This shines in multiplayer, where one player can focus on dousing enemies in oil before another ignites them with fire bullets, or soak them with water before freezing or electrocuting them. It's still certainly do-able in solo play, but it's slightly trickier since you'll only be able to fire one type of bullet at a time, they'll share space in the magazine clip, and swapping to a new gun does take a hot second.
But one of the really interesting things, at least to me, was that these interactions weren't limited to combat, but also played into resource gathering and crafting. For example, shooting a tree with fire bullets will get you some always-useful charcoal as well as regular wood, but using poison on it will get you poisoned wood chunks that will come in handy later. But crafting the bullets to harvest materials will require materials themselves, so you've also got to consider which bullets crack open which resources most efficiently. Wizard with a Gun never gets so complicated that you'll need to break out the spreadsheets, you can always just brute force things with your regular bullets after all, but it's a nice little element of depth that can speed up your resource gathering. I found ice bullets to be useful against several early game resources, but finding the items to upgrade them was tricky until much later.
There are a few snags in this otherwise compelling cycle. Wizard with a Gun still suffers from the age old crafting game problem of where to put all the resources you're hauling back to base, and even letting crafting stations pull from adjacent chests won't prevent you from having to sort through all your tiny boxes of assorted bric-a-brac. Back on the combat side of things, your bullets are graded by level and won't affect objects or enemies with too high armour. It's a better alternative to bloated healthbars but it still feels annoyingly artificial, especially if you've invested in making your level 1 bullets more efficient, and now have to change them out for new ones.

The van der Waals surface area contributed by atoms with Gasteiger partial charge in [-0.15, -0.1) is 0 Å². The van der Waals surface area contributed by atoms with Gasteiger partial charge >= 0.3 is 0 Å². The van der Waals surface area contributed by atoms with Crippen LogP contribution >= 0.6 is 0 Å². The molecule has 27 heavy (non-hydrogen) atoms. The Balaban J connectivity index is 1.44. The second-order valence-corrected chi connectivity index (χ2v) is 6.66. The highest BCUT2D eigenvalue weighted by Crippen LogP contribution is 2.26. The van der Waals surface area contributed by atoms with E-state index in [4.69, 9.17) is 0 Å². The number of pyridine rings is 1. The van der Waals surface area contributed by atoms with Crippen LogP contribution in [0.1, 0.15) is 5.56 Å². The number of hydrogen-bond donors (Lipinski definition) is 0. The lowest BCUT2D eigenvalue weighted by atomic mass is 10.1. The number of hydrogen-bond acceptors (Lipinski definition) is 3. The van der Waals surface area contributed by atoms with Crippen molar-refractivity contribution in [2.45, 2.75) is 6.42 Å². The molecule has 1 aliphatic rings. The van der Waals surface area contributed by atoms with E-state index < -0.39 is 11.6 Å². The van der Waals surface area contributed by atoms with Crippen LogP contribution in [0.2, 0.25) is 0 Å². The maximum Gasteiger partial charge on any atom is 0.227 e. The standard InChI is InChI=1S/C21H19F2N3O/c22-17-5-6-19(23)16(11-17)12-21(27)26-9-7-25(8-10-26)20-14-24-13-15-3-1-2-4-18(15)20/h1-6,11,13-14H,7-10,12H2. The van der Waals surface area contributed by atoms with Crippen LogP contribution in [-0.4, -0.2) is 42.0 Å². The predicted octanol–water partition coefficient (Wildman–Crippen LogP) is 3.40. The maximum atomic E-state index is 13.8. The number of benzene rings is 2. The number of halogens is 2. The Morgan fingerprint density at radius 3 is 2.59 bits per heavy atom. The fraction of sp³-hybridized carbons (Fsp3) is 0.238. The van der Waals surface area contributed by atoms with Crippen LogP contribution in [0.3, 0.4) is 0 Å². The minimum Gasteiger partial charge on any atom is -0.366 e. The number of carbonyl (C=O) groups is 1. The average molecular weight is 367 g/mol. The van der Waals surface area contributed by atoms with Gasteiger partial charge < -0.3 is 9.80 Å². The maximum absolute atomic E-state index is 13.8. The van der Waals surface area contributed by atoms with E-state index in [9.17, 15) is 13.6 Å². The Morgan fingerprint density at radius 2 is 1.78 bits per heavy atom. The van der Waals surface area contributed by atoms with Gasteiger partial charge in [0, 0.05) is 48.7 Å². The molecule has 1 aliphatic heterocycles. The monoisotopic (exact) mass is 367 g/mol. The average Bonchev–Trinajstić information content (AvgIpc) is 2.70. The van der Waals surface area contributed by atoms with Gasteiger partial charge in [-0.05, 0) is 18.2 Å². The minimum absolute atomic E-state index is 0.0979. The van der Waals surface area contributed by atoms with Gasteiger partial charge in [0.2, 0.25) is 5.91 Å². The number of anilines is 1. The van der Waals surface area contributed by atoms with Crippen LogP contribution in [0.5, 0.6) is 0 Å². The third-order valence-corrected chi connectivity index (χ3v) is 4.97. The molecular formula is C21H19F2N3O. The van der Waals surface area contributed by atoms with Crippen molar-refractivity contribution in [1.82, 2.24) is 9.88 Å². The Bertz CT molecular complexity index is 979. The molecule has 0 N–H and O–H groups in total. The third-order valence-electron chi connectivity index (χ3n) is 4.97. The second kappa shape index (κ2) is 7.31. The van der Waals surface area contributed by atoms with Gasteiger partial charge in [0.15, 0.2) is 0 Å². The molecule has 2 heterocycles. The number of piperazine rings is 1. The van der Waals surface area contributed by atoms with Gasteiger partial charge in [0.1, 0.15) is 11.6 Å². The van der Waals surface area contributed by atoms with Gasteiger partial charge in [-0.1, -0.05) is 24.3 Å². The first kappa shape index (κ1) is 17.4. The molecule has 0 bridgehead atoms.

But other than a few small quibbles, Wizard with a Gun is remarkably successful at creating a lean but compelling gameplay cycle, with a lot of experimentation to be done between all your options for bullets, guns and special effects. The presentation has a moody edge to it, without being too dark, while the mix of 2D and 3D never rarely becomes difficult to navigate like I feared it might. Even the story, while mostly an unobtrusive backdrop to the gameplay, still contains plenty of interesting little nuggets that help build up the broken world you are exploring. If you and a friend both like crafting and shooting, Wizard with a Gun is an immediate recommendation. But if you're solo, honestly that recommendation doesn't become any less glowing.
Wizard with a Gun is available now for PC, PS5, and Xbox Series X/S with a Nintendo Switch version planned for later release.